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Plant-o-Pedia: Swiss Cheese Vine


Monsteras have certainly had a moment over the last few years- and deservedly so, a plant that makes a graphic statement all on its own is hard to resist! It’s vine-ier cousin, the Monstera adansonii, or Swiss Cheese Vine, however has really grabbed our attention now. More delicate than the larger ‘Split Leaf’ Monstera, the Swiss Cheese Vine doesn’t need quite as much light, and can be trained to climb pretty much anywhere- perfect if you’re short on floor space, but want a little plant drama in a room. Its leaves are a bit tender, and it is a bit particular about water, so we wouldn’t call it an easy-care plant, but once you get the hang of keeping it happy, the pay off in showy vines is worth the effort.


GET THE GREEN: Swiss Cheese Vine (Monstera adansonii, sometimes mistaken for the rarer Monstera obliqua)

WATER: Water regularly, keeping the soil moist, but not soggy. Depending on how much light it receives, temperatures, size, etc, once a week is usually a good rhythm. Yellowing leaves may indicate overwatering, or poor drainage- a pot with a drainage hole is best. Pay extra attention to humidity in the winter if you have heat running regularly- a humidifier will help.

SUNLIGHT: Bright to medium indirect light. Avoid direct sun.

PLACEMENT: This plant is a great ‘spiller’ and looks best in a hanging planter or on a shelf where there’s room for the vines to wander. If vines get too straggly looking, regular trimming will help encourage new growth. Leaves will grow to be larger if the plant is trained to climb a moss pole- the way it would grow in the wild!

EXTRA CREDIT: Swiss Cheese Vine can be fairly easy to propagate by taking a cutting that includes at least 2 leaf nodes (little dark knobby looking thing on the vines), and allowing to root in either water, or just sticking directly into potting soil.  If you have trouble finding this plant, try joining a plant group either locally or online- most members are happy to trade cuttings and it’s an easy way to try out new-to-you plants, and share your favorites too!

WORD OF CAUTION: According to the ASPCA Monsteras are toxic to most animals if consumed. Use caution or consult your vet whenever bringing new plants into a home with pets.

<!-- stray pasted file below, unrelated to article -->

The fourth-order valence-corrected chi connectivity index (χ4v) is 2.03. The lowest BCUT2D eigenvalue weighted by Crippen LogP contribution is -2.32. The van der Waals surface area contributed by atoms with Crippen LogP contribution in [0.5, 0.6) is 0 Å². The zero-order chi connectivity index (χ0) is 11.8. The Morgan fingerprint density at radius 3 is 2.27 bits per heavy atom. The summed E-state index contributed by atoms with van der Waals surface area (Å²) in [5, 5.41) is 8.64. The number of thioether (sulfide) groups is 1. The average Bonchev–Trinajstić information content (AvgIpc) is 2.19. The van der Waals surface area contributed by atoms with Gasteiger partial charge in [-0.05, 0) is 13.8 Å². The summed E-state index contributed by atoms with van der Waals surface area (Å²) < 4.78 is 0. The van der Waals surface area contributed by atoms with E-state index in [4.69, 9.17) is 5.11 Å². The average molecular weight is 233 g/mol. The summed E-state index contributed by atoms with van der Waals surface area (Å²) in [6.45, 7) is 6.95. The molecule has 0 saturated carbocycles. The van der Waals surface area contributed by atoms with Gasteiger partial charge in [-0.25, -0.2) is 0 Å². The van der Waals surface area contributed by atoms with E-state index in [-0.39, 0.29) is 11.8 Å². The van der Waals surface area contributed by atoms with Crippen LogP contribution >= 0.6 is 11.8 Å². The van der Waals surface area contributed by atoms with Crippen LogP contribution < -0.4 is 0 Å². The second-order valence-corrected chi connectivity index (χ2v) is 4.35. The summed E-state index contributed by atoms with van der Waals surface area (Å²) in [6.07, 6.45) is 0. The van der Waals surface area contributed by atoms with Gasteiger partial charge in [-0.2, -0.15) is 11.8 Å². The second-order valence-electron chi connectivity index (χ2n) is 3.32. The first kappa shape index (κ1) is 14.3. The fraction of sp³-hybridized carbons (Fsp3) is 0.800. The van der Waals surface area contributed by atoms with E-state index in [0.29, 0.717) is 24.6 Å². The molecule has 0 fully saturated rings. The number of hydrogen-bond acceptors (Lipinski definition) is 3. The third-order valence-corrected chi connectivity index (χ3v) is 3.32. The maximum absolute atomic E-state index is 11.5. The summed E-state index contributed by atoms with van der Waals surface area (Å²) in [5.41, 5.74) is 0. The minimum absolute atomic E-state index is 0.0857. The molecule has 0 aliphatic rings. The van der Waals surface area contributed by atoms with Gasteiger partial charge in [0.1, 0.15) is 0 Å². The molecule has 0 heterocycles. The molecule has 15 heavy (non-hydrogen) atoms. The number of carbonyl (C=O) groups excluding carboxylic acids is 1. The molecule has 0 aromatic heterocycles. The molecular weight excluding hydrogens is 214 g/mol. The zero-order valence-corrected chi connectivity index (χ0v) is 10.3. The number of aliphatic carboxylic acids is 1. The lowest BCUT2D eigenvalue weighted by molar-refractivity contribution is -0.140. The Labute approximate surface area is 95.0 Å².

Have a houseplant you’d like to learn more about? Leave a comment and you might see it in a future Plant-o-Pedia post!

Photography: Danae Horst for The Jungalow

Alternative Text Danae Horst

Total Plant Geek. Check out my botanical shop and design firm, Folia Collective.

67 responses to “Plant-o-Pedia: Swiss Cheese Vine”

  1. Zoe says:

    Danae, do you have any recommendations on a plant group in Seattle? I have this vague sense that maybe you are from Seattle originally! I’ve been looking for one of these for a long time!

    • Danae Horst says:

      Hi Zoe! I did live in Seattle for 10 years, before coming to LA- good sense! You know, I didn’t have one when I lived there, but try looking on FB- a lot of the plant clubs use FB for their home bases. Also- attending plant sales can be a great way to network with other ‘citizen botanists’. The Volunteer Park Conservatory holds a few a year, as does UW, and I think the Arboretum. Hope that helps!

    • Evelyn Robinson says:

      Hello! I came across this post while searching for the best care on my new little monsters obliqua! I had a friend pick one up while in Portland! But I just recently have seen them pop up randomly at the Plant shop in central district and he one down town Capitol Hill! Good luck!

    • Kayla says:

      Hello. If you are on FB there are great and knowledgeable plant groups. Very goid people. From all over the world. You get to see amazing gardens from all countries.

    • Deb says:

      Want to join a plant group in New Jersey

  2. Suma says:

    So glad to read this post with helpful tips. I have been looking for this plant for a long time (in Houston), but have not found any luck yet!

    • Danae Horst says: